President Obama named Merrick Garland as his Supreme Court nominee Wednesday.
"Of the many powers and responsibilities that the constitution invest in the presidency few are more consequential than appointing a Supreme Court justice," said Obama.
The 63-year-old chief judge in the Washington, D.C., appeals court has 19 years of experience in the U.S. Court of Appeals and reportedly several conservative fans.
Obama wrote in an email Wednesday: "In putting forward a nominee today, I am fulfilling my constitutional duty. I'm doing my job. I hope that our Senators will do their jobs, and move quickly to consider my nominee."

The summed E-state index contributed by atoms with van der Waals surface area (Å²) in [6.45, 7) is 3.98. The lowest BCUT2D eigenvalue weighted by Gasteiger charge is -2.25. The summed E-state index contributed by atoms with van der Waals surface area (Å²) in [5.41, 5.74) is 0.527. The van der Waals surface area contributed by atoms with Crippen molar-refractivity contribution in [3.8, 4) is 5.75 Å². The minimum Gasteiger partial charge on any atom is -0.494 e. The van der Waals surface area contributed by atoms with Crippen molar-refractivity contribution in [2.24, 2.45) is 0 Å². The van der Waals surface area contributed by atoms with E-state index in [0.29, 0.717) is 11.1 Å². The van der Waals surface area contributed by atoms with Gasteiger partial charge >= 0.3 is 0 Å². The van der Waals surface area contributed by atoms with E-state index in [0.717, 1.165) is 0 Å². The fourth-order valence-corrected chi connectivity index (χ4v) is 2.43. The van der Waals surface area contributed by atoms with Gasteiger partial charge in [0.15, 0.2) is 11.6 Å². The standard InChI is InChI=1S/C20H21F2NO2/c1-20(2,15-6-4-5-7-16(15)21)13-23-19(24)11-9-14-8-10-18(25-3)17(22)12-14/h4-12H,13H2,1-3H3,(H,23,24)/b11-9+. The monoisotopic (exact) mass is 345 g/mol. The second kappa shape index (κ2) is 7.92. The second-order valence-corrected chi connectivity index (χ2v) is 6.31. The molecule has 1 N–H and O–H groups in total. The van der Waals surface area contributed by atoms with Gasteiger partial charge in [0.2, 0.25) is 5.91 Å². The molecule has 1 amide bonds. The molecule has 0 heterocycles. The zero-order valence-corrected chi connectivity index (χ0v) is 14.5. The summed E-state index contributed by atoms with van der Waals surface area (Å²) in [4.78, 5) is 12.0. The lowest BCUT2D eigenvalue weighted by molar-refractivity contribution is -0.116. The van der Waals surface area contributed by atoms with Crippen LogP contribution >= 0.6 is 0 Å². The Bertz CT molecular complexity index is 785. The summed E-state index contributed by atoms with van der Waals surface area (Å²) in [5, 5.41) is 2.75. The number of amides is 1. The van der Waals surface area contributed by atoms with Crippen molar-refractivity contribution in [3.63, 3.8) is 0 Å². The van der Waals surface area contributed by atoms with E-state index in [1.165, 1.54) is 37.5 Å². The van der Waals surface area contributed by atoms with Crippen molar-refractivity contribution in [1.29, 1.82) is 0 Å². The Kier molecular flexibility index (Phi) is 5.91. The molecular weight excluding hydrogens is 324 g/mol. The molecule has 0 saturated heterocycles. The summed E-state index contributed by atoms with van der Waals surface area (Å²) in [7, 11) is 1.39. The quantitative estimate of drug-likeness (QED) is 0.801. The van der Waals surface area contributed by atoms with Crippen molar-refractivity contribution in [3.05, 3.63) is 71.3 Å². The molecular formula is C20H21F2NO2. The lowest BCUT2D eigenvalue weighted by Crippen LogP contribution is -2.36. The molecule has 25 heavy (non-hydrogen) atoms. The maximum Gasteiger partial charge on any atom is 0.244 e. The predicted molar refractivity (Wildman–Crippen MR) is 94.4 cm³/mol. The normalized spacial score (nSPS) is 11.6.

"I've said repeatedly, and I'm now confident my conference agrees, the decision [should] be made by the next president, whoever is elected," Senate Majority Leader Mitch McConnell said.
The GOP-controlled Senate has to approve the president's nomination, but many have said they don't plan on meeting with anyone nominated by Obama.
As of now, the court holds four conservative judges and four liberal ones. If approved, Garland might shift the balance of power toward the left.